发布时间：2016-06-14 来源：新东方在线 发布人：Too
A widely heralded but still experimental cancer-fighting compound may be used someday to prevent two other major killers of Americans： heart disease and stroke. That was the implication of a remarkable report published last week in the journal Circulation by a team of researchers from Dr. Judah Folkman's laboratory at the Children's Hospital in Boston.
The versatile compound is endostatin， a human protein that inhibits angiogenesis， the growth of new blood vessels in the body. In tests reported in 1997 by Folkman， a prominent cancer researcher who pioneered the study of angiogenesis， the drug had reduced and even eradicated tumors in laboratory mice. How? By stunting the growth of capillaries necessary for nourishing the burgeoning mouse tumors.
When news of Folkman's achievement became widely known last year， it led to wildly exaggerated predictions of imminent cancer cures. When other scientists were initially unable to duplicate those results， questions arose about the validity of Folkman's research. Then in February scientists at the National Cancer Institute， with guidance from Folkman， finally matched his results. Reassured， the N.C.I. gave the go-ahead for clinical trials of endostatin later this year on patients with advanced tumors.
How can a drug that is apparently effective against tumors also reduce the risk of heart attack and stroke? The answer lies in the composition of plaque， the fatty deposit that builds up in arteries and can eventually clog them. Plaque consists of a mix of cholesterol， white blood cells and smooth muscle cells， and as it accumulates， a network of capillaries sprouts from the artery walls to nourish the cells. Could endostatin halt the growth of capillaries and starve the plaque?
A Folkman lab team led by Dr. Karen Moulton decided to find out. The scientists put baby lab mice on a 16-week “Western diet” that was high in fat and cholesterol， then measured the plaque buildup on the walls of each aorta， the large artery that carries blood from the heart to the rest of the body. Meanwhile， they injected one group of mice with endostatin， another with a different blood-vessel inhibitor called TNP-470 and a control group with an inert saline solution. Twenty weeks later the researchers again measured plaque in the mouse aortas. The results were startling： the endostatin group averaged 85% less plaque buildup and the TNP-470 group 70% less than those in the control group.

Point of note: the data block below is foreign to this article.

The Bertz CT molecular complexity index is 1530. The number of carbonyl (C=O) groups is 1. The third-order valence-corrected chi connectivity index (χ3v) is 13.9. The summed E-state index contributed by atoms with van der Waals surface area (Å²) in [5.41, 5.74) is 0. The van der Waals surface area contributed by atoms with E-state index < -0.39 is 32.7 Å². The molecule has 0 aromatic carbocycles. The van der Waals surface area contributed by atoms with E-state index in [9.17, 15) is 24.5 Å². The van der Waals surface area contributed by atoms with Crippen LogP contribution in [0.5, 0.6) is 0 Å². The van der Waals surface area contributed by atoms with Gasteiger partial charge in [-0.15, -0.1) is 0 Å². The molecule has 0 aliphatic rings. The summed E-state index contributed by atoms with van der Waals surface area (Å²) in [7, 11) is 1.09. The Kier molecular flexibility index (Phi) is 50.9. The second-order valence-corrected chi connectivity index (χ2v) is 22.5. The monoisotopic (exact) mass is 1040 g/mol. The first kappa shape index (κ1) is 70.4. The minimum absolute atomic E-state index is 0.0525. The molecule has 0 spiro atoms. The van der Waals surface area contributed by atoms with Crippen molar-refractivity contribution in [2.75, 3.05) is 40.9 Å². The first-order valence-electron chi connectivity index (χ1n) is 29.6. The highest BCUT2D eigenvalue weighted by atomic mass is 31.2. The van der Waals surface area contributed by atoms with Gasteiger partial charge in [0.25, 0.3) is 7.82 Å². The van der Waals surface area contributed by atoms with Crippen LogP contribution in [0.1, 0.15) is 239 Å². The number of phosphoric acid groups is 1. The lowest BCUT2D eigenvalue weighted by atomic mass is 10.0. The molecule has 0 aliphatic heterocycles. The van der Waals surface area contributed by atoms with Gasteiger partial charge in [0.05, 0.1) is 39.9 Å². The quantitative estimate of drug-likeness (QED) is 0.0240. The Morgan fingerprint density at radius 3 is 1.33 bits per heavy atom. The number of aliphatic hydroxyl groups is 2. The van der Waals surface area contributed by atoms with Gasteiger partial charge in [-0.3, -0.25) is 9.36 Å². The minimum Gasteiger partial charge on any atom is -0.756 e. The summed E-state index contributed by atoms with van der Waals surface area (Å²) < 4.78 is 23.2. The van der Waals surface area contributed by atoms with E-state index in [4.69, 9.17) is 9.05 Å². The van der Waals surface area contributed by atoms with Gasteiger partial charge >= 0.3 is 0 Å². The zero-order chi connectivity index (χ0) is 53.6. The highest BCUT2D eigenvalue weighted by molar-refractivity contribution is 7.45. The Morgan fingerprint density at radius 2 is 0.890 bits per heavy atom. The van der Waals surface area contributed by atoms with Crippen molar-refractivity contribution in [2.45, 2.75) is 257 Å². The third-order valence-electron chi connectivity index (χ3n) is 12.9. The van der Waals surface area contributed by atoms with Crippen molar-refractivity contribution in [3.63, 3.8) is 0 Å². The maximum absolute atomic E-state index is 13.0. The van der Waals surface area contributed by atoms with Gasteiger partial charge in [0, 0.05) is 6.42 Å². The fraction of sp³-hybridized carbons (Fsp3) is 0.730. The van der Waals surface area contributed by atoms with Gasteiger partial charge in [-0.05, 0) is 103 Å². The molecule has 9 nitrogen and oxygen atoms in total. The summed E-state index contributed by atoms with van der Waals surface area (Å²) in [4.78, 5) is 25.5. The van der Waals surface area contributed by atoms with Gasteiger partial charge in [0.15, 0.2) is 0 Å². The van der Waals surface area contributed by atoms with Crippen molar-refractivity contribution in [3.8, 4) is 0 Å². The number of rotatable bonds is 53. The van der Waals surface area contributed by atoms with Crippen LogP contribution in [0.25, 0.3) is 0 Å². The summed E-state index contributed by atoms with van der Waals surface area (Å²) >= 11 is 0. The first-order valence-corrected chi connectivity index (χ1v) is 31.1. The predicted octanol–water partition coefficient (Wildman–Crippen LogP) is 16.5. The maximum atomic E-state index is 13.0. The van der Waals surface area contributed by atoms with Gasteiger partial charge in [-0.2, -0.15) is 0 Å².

All too aware of the premature hopes raised last year after Folkman's tumor report， the researchers have been careful not to oversell the new results. “If this finding is supported in future studies，” says Moulton， “[it could open the way for] treatments that could delay the progression of heart disease and possibly reduce the incidence of heart attacks and strokes.” But any such treatments， she stresses， are probably five to 10 years away.
注(1)：本文选自Time; 04/19/99， p48;
1. What did the report indicate?
[A]A very important drug is now at experimental stage.
[B]Heart disease and stroke are the most serious threats to Americans.
[C]The tumor drug can be used for the heart disease in the future.
[D]Many Americans suffer from heart disease and stroke.
2. Why did the N.C.I. agree to have clinical trials of endostatin on the patients?
[A]They were convinced of the Folkman's research.
[B]They can do such a research as well as Folkman.
[C]The patients with advanced tumors need the drug.
[D]The drug should be proved effective on humans.
3. The expression “stunting the growth of capillaries”(Line 8， Paragraph 2) most probably
[A]help the growth of capillaries
[B]limit the growth of capillaries
[C]improve the growth of capillaries
[D]prevent the growth of capillaries
4. Why can the tumor drug be used for the heart?
[A]It can accumulate a network of capillaries and nourish the cells.
[B]It can stop the growth of capillaries and provide no nourishment for plaque.
[C]The curing method of tumor and heart disease is the same.
[D]The tumor and heart disease are made up of the same substance.
5. Which of the following is true according to the text?
[A]Folkman's tumor report had been exaggerated.
[B]The tumor drug is not as effective as what has been expected.
[C]The new results of the research are far more encouraging.
[D]Researchers still have a long way to go to make another successful experiment.